Israel girds for fight to annex the West Bank

The battle lines are being drawn for the great fight next year over whether Israel will succeed in Prime Minister Menachem Begin's long-term aim to annex the West Bank of the Jordan - or Judea and Samaria, as he prefers to call it.

This is the context within which should be seen:

* Israeli Defense Minister Ariel Sharon's statement to the newspaper Yedioth Aharonoth that his country's effective annexation of the Syrian Golan Heights had been initiated because ''the US has resolved to try to return Israel to (its) 1967 borders after April 1982.'' This would mean Israel's giving up the West Bank.

* The postponement of the visit to Washington of Crown Prince Fahd of Saudi Arabia, which had been scheduled for Jan. 19.

* The visit last week to Saudi Arabia of Syrian President Assad, for talks with King Khalid and Crown Prince Fahd. From Saudi Arabia, Mr. Assad went on to other Arab states of the Gulf.

* The visit this past weekend to Iraq of Saudi Interior Minister Prince Nayif.

On the Israeli side, if the path to eventual annexation of the West Bank is to be kept open, there are at least two immediate requirements.

The first is that any alternative to the Camp David forum and formula for dealing with the Palestinian issue (which means the future of the West Bank) be rejected - or at least be kept at arm's length as long as possible. That formula has enabled Israel hitherto to proceed with what its critics see as creeping annexation of the West Bank.

The second requirement is to head off or thwart any inclination on the part of the Palestine Liberation Organization (PLO) - or of the latter's two most important sponsors, Saudi Arabia and Syria - toward acceptance of, and negotiation with, Israel. The Israelis know that the US would almost certainly back any such negotiation. That, in turn, would throw a wrench into Israeli hopes of annexing the West Bank.

This explains why Israel reacted with such vigorous hostility to Saudi Crown Prince Fahd's peace plan, temporarily derailed at least at the Arab summit at Fez, Morocco, last month. And why (as the Israeli newspaper Haaretz suggested Dec. 17) Prime Minister Begin acted on Golan now to stifle any second thoughts Syrian President Assad might have about negotiation - even though Mr. Assad helped sidetrack the Saudi plan at Fez.

On the Arab side, if Israeli annexation of the West Bank is to be blocked, there are also at least two immediate requirements.

The first of these is the adoption by the governments most directly concerned and the PLO of an agreed negotiating position in any new move for an overall Arab-Israel settlement. Failure to achieve this has led to the Israelis repeatedly outmaneuvering them. .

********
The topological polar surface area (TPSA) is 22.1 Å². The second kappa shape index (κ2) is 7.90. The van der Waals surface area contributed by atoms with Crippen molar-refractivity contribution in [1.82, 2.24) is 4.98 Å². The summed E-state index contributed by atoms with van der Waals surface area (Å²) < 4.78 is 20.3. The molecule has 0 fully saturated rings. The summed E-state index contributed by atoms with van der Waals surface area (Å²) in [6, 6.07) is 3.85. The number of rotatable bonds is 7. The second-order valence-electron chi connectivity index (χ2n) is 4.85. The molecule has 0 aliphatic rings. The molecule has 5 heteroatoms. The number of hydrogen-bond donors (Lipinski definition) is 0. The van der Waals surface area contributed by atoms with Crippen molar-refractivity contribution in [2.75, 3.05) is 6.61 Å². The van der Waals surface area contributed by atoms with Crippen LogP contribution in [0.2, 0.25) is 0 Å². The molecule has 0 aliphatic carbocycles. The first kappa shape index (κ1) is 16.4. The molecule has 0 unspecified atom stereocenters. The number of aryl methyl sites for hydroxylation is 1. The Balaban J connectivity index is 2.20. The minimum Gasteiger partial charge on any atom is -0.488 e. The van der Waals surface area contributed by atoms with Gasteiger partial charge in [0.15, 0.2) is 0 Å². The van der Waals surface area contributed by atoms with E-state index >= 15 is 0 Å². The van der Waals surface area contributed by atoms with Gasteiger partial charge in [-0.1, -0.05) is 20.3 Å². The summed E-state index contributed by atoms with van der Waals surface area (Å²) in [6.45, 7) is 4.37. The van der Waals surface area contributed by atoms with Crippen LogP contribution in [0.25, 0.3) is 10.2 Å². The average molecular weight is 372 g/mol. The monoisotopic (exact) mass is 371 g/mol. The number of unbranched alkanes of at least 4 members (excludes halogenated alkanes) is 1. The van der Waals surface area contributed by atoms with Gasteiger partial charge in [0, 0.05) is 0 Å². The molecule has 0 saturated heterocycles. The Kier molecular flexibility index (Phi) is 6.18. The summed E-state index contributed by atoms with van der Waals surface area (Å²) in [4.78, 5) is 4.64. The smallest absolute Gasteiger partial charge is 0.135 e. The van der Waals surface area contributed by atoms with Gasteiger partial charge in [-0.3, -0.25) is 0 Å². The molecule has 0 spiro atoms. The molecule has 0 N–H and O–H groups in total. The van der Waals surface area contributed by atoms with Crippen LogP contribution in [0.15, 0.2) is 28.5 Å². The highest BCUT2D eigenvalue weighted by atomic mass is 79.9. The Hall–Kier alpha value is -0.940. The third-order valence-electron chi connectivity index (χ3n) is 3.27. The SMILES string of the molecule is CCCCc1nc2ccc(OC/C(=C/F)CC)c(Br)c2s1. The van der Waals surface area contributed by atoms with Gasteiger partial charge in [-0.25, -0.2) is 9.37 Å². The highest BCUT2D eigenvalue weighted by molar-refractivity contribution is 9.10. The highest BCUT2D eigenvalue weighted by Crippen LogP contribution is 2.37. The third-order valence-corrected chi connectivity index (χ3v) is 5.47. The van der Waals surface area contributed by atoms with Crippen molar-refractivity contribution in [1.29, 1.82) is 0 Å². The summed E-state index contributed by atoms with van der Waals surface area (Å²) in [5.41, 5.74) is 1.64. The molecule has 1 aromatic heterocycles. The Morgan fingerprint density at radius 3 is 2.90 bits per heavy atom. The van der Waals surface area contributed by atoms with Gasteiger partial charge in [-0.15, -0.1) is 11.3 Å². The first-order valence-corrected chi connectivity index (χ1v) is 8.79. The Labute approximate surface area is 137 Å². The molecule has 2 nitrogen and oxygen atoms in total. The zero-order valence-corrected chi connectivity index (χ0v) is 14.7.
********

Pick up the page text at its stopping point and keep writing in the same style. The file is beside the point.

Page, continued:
Just how clearly this is now perceived by Arab governments and the PLO is not known. But since both Syria and Iraq offended Saudi Arabia by their hostility to the Saudi peace plan only a month ago, it could be significant that the Saudis have since received Syrian President Assad in Riyadh and have now sent their interior minister to Baghdad for talks wih the Iraqis. (Admittedly, the public purpose of the latter visit was not to discuss the Arab-Israel conflict.)

The second requirement on the Arab side is the support of the US for any Arab peace initiative - support that will extend to sanctions against, or pressure on , Israel at the right time.

Paradoxically, however, if Saudi Arabia is to be the main initiator of any new peace move intended to gain broader Arab support than did Crown Prince Fahd's plan at Fez, that move should not appear to have been worked out in concert with the US. This is probably one of the reasons contributing to Prince Fahd's postponement of his January visit to Washington.

Another likely reason for delaying the visit is that the Saudis want to wait and see how the US acts in the UN Security Council debate due Jan. 5. That debate is intended to consider ''appropriate measures'' if Israel has not complied with the Council's call to rescind the legislation virtually annexing the Golan Heights. Israel has already said it will not.

Israel's outwardly confident defiance of the UN and, more important, of the US (which joined in the Security Council call) is based on an awareness of two factors working to its advantage.

The first of these is its own holding of the US and Egypt hostage over the evacuation of the last swath of Israeli-occupied Egyptian Sinai, due in April - the date mentioned by Israeli Defense Minister Sharon in his Yedioth Aharonoth interview. The Israeli government knows the priority the US gives to securing this withdrawal on schedule. This, in turn, is likely to inhibit the US from giving the Israelis any pretext for reneging on it.

After April, however, the situation may be different. Mr. Sharon described his government's move on Golan as ''curbing action'' and said, without elaborating, that further moves might become necessary. Some Arabs are bound to ask whether these possible moves are going to be on the West Bank - and whether they will be rushed through before April.

The second factor working in Israel's favor is the weakness of the leverage in Arab hands. Arab resort to force is hardly a valid threat with Egypt sitting on the sidelines because of its peace treaty with Israel. That leaves to the Arabs only US pressure in their behalf (always difficult to secure) and the threat by the Saudis to use the oil weapon (which the Saudis are reluctant to unsheathe).

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